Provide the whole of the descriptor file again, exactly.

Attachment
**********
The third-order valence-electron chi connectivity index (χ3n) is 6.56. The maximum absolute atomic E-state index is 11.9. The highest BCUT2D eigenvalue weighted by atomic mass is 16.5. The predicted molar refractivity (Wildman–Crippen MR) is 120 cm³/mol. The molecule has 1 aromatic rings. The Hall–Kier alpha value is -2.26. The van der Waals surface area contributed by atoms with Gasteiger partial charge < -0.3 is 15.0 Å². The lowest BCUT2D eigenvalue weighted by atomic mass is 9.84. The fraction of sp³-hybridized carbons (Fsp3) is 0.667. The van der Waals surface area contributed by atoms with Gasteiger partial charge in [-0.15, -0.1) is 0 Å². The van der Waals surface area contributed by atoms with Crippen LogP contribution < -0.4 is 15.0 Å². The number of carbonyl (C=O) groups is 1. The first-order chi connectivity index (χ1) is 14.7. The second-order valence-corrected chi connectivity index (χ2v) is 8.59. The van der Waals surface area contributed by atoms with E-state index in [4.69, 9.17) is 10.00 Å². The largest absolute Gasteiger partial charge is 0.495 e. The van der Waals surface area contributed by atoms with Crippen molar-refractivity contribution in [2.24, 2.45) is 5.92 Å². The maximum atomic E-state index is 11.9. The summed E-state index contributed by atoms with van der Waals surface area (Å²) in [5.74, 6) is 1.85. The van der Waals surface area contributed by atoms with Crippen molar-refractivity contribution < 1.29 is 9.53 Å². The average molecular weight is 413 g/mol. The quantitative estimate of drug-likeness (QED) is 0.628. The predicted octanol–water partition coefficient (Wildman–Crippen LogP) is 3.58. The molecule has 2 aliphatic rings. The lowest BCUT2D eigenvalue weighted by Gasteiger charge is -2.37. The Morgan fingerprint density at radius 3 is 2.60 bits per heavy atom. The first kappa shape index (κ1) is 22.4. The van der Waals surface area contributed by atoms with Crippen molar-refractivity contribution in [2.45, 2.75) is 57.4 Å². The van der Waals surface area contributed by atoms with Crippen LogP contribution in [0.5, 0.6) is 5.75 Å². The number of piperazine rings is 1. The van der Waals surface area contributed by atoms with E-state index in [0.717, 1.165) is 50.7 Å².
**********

The third-order valence-electron chi connectivity index (χ3n) is 6.56. The maximum absolute atomic E-state index is 11.9. The highest BCUT2D eigenvalue weighted by atomic mass is 16.5. The predicted molar refractivity (Wildman–Crippen MR) is 120 cm³/mol. The molecule has 1 aromatic rings. The Hall–Kier alpha value is -2.26. The van der Waals surface area contributed by atoms with Gasteiger partial charge < -0.3 is 15.0 Å². The lowest BCUT2D eigenvalue weighted by atomic mass is 9.84. The fraction of sp³-hybridized carbons (Fsp3) is 0.667. The van der Waals surface area contributed by atoms with Gasteiger partial charge in [-0.15, -0.1) is 0 Å². The van der Waals surface area contributed by atoms with Crippen LogP contribution < -0.4 is 15.0 Å². The number of carbonyl (C=O) groups is 1. The first-order chi connectivity index (χ1) is 14.7. The second-order valence-corrected chi connectivity index (χ2v) is 8.59. The van der Waals surface area contributed by atoms with E-state index in [4.69, 9.17) is 10.00 Å². The largest absolute Gasteiger partial charge is 0.495 e. The van der Waals surface area contributed by atoms with Crippen molar-refractivity contribution in [2.24, 2.45) is 5.92 Å². The maximum atomic E-state index is 11.9. The summed E-state index contributed by atoms with van der Waals surface area (Å²) in [5.74, 6) is 1.85. The van der Waals surface area contributed by atoms with Crippen molar-refractivity contribution < 1.29 is 9.53 Å². The average molecular weight is 413 g/mol. The quantitative estimate of drug-likeness (QED) is 0.628. The predicted octanol–water partition coefficient (Wildman–Crippen LogP) is 3.58. The molecule has 2 aliphatic rings. The lowest BCUT2D eigenvalue weighted by Gasteiger charge is -2.37. The Morgan fingerprint density at radius 3 is 2.60 bits per heavy atom. The first kappa shape index (κ1) is 22.4. The van der Waals surface area contributed by atoms with Crippen molar-refractivity contribution in [2.45, 2.75) is 57.4 Å². The van der Waals surface area contributed by atoms with Crippen LogP contribution in [0.5, 0.6) is 5.75 Å². The number of piperazine rings is 1. The van der Waals surface area contributed by atoms with E-state index in [0.717, 1.165) is 50.7 Å².